Given the ever-evolving diversity and volume of veterinary oncology literature, it can be challenging for practicing veterinarians to maintain current knowledge of novel treatment and surgical options for patients with cancer. I strongly encourage those veterinarians and others wishing to stay up-to-date with current topics in veterinary oncology to consider adding this book to their libraries. It provides a thorough, concise summary of the literature and advances in veterinary oncology since the release of the fourth edition and will be a worthwhile addition to the library of any practitioner who treats small animal cancer patients.

Reviewed by Kristine E. Burgess, DVM, MS, DACVIM

Tufts University, North Grafton, Mass

Color Atlas of Veterinary Histology (3rd edition)

William J. Bacha Jr & Linda M. Bacha

342 pages. 2012. Wiley-Blackwell. ISBN 978-0-4709-5851-3. Price $104.99.

The third edition of Color Atlas of Veterinary Histology continues to provide a systematic set of quality, color photomicrographs of tissues and organ systems of domestic animals of veterinary importance in North America. Veterinary students and technicians, veterinarians, and biomedical research scientists will find it a useful reference. This edition is 24 pages longer than the second edition; included in these pages are a few additional helpful hints and tables and figure legends that are expanded from those in the second edition along with some new figures. Text has been added to the beginning of each chapter, most notably for the chapters on general principles of histology and the basic tissues. The text is generally clear and concise, and the tone of the text remains conversational and descriptive. There are approximately twenty 2- and 3-dimensional pen and ink drawings of various structures and tissues. The photomicrographs of chicken organs are inclusive, instructive, and of high quality. The photomicrographs of specimens range from mesentery whole mounts and blood smears, to developing teeth and claws, to skeletal myocytes. Photomicrographs with large-format images (eg, metaphysis, insertion of a skeletal myocyte, compound hair follicle, pyloroduodenal junction, and tapetum lucidum) are often superb, but a few photomicrographs of images under low magnification lack resolvable detail. All photomicrographs are labeled with the final magnification rather than with a standard reference bar within the image. For future editions, I recommend that the publisher remove the cream-colored background to improve the quality of the images. The precision of the text and figure legends would have been improved had the Anglicized version of international histologic nomenclature been used. Furthermore, the glossary is antiquated for readers who can access definitions electronically by means of the Internet or software such as OneNote, and the bibliography needs to be updated. Despite those deficiencies, the book is fairly priced and is a one-of-a-kind English-language, educational resource.

Reviewed by Ronald L. Hullinger, DVM, PhD

Purdue University, West Lafayette, Ind

PCR Detection of Microbial Pathogens (Methods in Molecular Biology Series) (2nd edition)

Mark Wilks

317 pages. 2013. Humana Press. ISBN 978-1-60327-352-7. Price $119.00.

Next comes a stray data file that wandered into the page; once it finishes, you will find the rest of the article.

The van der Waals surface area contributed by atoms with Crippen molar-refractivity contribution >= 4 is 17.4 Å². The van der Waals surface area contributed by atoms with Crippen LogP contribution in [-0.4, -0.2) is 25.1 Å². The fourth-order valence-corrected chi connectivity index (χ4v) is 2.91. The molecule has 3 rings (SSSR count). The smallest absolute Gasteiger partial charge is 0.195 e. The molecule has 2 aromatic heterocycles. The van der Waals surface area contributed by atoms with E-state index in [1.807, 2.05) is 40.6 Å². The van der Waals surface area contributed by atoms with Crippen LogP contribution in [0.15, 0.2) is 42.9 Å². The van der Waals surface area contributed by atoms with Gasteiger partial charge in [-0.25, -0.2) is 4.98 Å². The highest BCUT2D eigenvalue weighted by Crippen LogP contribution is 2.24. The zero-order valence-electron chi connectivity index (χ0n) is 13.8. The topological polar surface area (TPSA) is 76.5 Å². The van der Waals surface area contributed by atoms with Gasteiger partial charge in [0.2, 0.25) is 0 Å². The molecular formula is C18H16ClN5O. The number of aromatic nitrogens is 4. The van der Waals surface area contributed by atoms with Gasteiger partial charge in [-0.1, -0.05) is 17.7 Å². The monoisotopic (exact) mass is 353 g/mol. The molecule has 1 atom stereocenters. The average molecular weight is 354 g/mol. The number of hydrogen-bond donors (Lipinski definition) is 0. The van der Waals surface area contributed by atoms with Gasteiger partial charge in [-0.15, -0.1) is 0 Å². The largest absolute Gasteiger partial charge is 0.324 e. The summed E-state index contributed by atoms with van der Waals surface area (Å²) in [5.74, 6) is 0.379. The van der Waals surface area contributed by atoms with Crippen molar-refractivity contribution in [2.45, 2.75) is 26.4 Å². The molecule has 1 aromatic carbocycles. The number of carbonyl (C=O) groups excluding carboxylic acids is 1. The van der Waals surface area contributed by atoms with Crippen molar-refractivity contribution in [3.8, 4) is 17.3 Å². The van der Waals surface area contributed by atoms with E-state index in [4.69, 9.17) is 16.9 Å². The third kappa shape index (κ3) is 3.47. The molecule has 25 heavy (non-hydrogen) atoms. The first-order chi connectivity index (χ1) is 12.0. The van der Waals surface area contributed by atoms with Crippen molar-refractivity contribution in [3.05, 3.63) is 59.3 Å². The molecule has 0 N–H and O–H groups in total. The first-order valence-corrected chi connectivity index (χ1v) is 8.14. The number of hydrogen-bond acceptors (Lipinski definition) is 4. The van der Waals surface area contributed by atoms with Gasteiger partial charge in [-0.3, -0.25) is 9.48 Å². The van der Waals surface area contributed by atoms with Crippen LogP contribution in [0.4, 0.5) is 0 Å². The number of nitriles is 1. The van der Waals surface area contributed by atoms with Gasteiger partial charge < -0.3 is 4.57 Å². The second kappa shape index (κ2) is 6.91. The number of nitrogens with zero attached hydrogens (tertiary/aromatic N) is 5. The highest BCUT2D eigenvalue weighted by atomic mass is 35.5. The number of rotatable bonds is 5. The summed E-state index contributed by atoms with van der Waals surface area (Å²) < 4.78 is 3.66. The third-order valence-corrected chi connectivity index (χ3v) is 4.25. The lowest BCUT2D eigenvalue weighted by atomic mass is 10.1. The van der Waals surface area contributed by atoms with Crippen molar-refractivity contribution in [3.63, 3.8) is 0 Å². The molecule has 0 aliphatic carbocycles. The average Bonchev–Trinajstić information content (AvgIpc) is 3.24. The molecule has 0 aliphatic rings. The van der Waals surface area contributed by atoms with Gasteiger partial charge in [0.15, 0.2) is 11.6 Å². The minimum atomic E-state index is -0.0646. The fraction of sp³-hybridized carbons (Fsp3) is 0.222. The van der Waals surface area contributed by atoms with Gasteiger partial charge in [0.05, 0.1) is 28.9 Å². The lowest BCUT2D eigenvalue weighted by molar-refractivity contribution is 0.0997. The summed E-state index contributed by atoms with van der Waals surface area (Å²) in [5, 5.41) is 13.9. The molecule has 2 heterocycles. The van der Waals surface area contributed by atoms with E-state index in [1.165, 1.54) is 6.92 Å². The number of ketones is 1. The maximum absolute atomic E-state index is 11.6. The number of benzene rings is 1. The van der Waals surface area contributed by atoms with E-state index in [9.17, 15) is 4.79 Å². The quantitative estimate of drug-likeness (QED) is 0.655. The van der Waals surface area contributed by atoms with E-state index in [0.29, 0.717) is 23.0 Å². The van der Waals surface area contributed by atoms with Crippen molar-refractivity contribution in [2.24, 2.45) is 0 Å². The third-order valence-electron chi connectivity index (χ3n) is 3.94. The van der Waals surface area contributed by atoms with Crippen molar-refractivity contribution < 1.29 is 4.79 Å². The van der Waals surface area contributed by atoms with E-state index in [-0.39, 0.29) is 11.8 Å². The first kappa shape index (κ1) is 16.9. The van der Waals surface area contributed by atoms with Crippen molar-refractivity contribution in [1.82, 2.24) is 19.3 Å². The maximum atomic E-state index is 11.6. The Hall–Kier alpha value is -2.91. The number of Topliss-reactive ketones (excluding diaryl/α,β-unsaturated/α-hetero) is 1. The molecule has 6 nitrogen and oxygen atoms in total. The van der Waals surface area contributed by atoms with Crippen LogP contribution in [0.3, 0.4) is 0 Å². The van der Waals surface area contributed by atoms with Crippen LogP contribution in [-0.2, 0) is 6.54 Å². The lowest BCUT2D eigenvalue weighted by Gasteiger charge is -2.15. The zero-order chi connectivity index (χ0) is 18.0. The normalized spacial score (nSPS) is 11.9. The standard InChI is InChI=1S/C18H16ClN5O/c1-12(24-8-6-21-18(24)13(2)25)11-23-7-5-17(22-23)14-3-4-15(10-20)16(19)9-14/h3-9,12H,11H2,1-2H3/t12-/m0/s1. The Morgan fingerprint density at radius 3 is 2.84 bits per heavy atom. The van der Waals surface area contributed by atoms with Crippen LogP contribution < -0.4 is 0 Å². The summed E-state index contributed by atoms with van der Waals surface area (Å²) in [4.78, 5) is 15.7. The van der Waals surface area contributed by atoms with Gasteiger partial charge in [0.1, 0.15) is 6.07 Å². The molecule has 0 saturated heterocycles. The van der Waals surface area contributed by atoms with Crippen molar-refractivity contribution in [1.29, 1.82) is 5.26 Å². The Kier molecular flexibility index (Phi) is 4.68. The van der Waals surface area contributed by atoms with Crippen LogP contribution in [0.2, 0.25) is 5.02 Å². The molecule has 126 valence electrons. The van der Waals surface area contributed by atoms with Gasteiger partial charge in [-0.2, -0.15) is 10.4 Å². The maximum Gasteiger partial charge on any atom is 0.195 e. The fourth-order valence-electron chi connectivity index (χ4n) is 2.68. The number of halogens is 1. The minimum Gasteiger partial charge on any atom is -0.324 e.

PCR Detection of Microbial Pathogens is about the use of PCR methods for the detection of human microbial pathogens. As stated in the preface, this book provides a discussion on generic PCR issues and protocols for specific conditions or pathogens. Each chapter is written as if it were a separate journal article, with considerable focus on the description of the materials and methods used and highly detailed overviews of PCR and related techniques.

The primary target audience for this book is human medicine researchers and diagnosticians who are reasonably familiar with PCR methods, particularly real-time or quantitative PCR protocols. Despite the fact that this book focuses specifically on the use of PCR methods for the detection of human pathogens, some of the information provided could cross over to veterinary medicine; zoonotic pathogens (eg, methicillin-resistant Staphylococcus aureus) and general sampling, DNA purification, and PCR techniques are discussed. Veterinarians interested in purchasing this book would most likely be involved in microbial research in a comparative medicine or public health capacity. From a research veterinarian's perspective, I found the discussions on PCR inhibition and troubleshooting suggestions of particular interest and potentially useful. Specific techniques and an unusually placed chapter on quality assurance, although insightful, are not as beneficial.

Although this book has multiple positive qualities, such as the promotion of molecular techniques for diagnostic purposes, detailed descriptions of the PCR process, and recommendations for troubleshooting problems with PCR assays, it also has some flaws. For example, there are deficiencies in the continuity among chapters, including variability in the extent of details provided, the use of nonstandardized acronyms, and occasional inattention to grammar (the title for chapter 21 is incomplete). Additionally, some important figures, particularly PCR gel results, are unfortunately of poor quality, whereas other figures (eg, the photograph of nasopharyngeal aspirate collection) seem unnecessary. Nevertheless, this is an interesting book that could be potentially useful for research veterinarians.